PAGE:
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Scenarios for Restoring Floodplain Ecology Given Changes to River Flows Under Climate Change: Case from the San Joaquin River, California

Matella, M. K., Merenlender, A. M.
River research and applications 2015 v.31 no.3 pp. 280-290
Oncorhynchus tshawytscha, Pogonichthys, climate change, environmental health, floodplains, freshwater, habitats, models, planning, rearing, rivers, salmon, spawning, statistical analysis, stream flow, California, San Joaquin River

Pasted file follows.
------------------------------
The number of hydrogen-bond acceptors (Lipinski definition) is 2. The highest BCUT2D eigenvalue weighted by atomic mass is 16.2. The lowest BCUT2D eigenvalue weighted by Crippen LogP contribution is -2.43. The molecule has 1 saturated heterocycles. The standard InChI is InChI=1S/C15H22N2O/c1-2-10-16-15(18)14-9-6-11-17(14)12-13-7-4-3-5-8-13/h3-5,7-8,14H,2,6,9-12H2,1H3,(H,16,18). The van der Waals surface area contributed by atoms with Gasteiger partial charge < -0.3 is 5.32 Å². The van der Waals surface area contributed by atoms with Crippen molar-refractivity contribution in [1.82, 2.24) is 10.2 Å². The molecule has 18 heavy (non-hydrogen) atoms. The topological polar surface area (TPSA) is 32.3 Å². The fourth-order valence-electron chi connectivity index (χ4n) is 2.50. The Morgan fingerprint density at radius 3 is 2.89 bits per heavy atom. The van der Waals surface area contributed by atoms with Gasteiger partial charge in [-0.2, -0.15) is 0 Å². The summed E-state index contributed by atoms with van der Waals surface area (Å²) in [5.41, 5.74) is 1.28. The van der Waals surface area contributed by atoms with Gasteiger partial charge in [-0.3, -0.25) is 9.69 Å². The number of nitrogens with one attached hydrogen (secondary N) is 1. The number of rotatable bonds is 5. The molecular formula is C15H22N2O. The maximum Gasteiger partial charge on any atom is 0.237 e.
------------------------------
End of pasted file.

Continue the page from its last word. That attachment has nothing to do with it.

Freshwater ecosystem health has been increasingly linked to floodplain connectivity, and some river restoration efforts now overtly target reconnecting floodplain habitats for species recovery. The dynamic nature of floodplain habitats is not typically accounted for in efforts to plan and evaluate potential floodplain reconnection projects. This study describes a novel approach for integrating streamflow dynamics with floodplain area to quantify species‐specific habitat availability using hydraulic modelling, spatial analysis and statistical measures of flow regime. We used this hydro‐ecological modelling approach to examine the potential habitat for splittail (Pogonichthys macrolepidotus), Chinook salmon (Oncorhynchus tshawytscha) and their food resources under two restoration treatments and two climate change flow scenarios for a study site on San Joaquin River in California. Even with the addition of new floodplain through restoration efforts, the modelling results reveal only 13 streamflow events in the past 80 years had the magnitude and duration required for splittail spawning and rearing, and 14 events had flows long enough for salmon rearing benefits. Under climate change, modelled results suggest only 4–17% of the years in the rest of this century are likely to produce required flow‐related habitat conditions for splittail and salmon rearing along the study reach. Lastly, we demonstrate by simulating augmented reservoir releases that restoration of fish habitat will require a more natural flow regime to make use of restored floodplain and achieve the desired hydrologic habitat connectivity.